By DullesMoms, Oct 2023
From those first precious smiles to those wobbly first steps, each of your child’s milestones is a treasure. But what happens when your child’s speech development isn’t quite keeping pace with their other accomplishments?
While every child develops at their own pace, these subtle cues might indicate that your little one could use extra support in the communication department.
Limited Vocabulary for Age
Your child has a significantly smaller vocabulary compared to other children their age.
According to the American Speech-Language-Hearing Association (ASHA), most children have a vocabulary of 200 to 1,000 words by the age of two. If your child falls significantly below this range, it could indicate a speech delay.
Difficulty with Pronunciation
Your child consistently struggles to pronounce words or makes age-inappropriate articulation errors.
It’s common for children to make pronunciation errors as they learn to speak, but if these errors persist beyond a certain age, it may indicate a speech delay. ASHA suggests that children should be mostly understandable to strangers by age three.
Limited Use of Expressive Language
Your child has difficulty expressing themselves verbally and relies heavily on nonverbal communication (e.g., pointing, gestures, or grunting).
While nonverbal communication is a natural part of language development, a lack of expressive language, especially as children get older, may raise concerns about a potential speech delay.
Difficulty Following Directions
Your child consistently has trouble understanding and following simple verbal instructions.
Struggling to comprehend and follow directions appropriate for their age can indicate a speech or language delay. Early language skills are closely tied to the ability to understand and follow instructions.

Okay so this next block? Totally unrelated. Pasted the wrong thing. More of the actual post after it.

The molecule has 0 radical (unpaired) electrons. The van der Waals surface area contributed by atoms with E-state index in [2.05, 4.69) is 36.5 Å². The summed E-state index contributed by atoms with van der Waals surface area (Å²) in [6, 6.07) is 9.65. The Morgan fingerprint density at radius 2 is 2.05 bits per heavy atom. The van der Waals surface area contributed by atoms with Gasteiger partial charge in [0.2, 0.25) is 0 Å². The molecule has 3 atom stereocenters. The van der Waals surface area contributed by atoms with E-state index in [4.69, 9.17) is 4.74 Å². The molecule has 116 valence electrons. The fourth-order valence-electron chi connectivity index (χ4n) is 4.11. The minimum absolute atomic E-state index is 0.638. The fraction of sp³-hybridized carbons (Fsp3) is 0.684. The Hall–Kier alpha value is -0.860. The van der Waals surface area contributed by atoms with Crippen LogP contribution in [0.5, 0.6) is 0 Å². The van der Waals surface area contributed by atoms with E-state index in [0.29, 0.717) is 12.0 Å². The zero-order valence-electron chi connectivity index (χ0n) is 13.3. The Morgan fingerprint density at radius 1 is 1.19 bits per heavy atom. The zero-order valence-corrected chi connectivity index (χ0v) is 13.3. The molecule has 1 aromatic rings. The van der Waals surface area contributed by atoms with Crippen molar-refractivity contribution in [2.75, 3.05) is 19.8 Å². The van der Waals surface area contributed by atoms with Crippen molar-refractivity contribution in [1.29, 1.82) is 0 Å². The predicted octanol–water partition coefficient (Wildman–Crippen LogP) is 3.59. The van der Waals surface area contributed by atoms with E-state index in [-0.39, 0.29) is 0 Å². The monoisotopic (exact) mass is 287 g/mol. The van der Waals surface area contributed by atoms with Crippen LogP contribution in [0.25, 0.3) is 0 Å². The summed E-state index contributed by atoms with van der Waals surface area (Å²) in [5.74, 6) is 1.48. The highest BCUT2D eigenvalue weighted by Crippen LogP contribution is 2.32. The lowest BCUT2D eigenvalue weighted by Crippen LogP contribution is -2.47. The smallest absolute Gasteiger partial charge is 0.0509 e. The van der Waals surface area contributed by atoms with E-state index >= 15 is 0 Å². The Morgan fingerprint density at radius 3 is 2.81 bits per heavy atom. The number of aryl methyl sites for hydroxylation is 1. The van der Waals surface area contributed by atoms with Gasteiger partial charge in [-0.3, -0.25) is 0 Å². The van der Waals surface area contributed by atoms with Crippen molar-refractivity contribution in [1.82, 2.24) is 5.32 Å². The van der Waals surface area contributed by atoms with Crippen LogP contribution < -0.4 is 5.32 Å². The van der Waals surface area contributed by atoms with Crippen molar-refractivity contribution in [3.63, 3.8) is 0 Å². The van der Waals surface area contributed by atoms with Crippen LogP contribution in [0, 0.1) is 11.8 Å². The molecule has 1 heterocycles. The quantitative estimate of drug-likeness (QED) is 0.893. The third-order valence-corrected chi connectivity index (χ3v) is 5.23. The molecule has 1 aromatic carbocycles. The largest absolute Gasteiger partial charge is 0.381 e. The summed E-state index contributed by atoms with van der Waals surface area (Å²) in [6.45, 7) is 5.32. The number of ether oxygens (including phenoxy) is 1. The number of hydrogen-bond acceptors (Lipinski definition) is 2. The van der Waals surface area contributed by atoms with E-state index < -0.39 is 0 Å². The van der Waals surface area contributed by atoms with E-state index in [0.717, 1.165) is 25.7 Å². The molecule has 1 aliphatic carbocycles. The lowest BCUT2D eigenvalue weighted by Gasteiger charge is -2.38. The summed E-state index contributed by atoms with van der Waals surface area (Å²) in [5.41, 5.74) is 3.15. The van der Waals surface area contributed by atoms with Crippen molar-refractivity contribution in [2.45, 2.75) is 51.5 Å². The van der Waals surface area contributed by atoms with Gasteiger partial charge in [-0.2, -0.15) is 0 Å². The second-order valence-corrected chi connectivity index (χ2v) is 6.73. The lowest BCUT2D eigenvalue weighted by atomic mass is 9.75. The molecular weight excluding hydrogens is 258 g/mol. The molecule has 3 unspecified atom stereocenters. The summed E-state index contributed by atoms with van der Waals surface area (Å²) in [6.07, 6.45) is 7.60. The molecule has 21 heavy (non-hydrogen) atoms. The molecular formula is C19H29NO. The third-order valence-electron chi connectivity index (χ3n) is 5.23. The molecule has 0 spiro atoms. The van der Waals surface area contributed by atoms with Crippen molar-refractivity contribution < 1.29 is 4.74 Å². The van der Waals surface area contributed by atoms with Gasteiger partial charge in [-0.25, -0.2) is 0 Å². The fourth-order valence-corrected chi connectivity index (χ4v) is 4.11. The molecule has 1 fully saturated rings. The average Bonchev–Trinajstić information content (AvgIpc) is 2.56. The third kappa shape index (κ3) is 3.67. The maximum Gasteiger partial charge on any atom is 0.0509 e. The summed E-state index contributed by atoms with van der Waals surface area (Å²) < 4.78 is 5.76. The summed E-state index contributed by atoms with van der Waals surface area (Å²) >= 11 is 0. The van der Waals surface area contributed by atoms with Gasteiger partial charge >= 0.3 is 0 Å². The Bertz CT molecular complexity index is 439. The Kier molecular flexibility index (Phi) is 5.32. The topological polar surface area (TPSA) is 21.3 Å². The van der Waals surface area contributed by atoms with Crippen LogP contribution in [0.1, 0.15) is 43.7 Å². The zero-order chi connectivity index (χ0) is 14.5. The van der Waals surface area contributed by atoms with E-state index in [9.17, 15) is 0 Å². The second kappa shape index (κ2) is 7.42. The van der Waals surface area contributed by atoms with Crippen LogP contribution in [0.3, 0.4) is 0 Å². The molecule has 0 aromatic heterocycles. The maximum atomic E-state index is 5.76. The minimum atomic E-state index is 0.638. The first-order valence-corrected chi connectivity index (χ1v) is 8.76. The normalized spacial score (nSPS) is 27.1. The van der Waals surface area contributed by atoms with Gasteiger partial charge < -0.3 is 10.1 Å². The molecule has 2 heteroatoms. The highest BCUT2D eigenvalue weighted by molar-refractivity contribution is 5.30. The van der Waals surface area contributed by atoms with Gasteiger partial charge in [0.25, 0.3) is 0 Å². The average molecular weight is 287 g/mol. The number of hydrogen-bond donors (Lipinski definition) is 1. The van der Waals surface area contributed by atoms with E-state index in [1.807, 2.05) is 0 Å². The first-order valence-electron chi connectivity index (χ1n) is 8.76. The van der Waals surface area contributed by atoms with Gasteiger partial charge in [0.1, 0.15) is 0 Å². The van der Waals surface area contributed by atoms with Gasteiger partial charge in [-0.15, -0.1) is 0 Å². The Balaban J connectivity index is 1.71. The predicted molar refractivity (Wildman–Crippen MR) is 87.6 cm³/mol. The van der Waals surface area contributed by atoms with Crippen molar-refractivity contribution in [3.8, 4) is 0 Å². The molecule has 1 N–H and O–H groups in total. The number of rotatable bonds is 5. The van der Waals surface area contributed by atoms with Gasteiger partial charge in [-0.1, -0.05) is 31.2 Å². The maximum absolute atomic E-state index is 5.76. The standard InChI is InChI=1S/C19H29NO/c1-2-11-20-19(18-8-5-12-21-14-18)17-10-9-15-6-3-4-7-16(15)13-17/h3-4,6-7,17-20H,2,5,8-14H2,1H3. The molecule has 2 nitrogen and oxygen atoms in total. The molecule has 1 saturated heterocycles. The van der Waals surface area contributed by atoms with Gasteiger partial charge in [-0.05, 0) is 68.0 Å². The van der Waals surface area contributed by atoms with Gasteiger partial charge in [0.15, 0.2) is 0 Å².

Limited Social Interaction
Your child avoids or has difficulty engaging in social interactions, such as conversations with peers or adults.
Speech delays can sometimes affect a child’s social development. If your child appears isolated or has trouble connecting with others due to speech difficulties, it’s worth seeking professional guidance.
Regression in Speech Skills
Your child had started speaking but has regressed, losing previously acquired speech skills.
Speech regression is a potential red flag and should be addressed promptly. It’s essential to consult with a speech-language pathologist if you notice this concerning sign.
When to Seek Professional Help
If you observe one or more of these signs in your child, it’s advisable to consult with a speech-language pathologist or pediatrician. Early intervention is key to addressing speech delays effectively.
These professionals can evaluate your child’s speech and language development, provide guidance, and recommend appropriate therapies or interventions if necessary.
Remember, every child is unique, and developmental timelines can vary. However, recognizing potential signs of speech delay and seeking professional guidance when needed can make a significant difference in your child’s language development journey.
Please note, this content is not intended to be a substitute for professional medical advice, diagnosis, or treatment.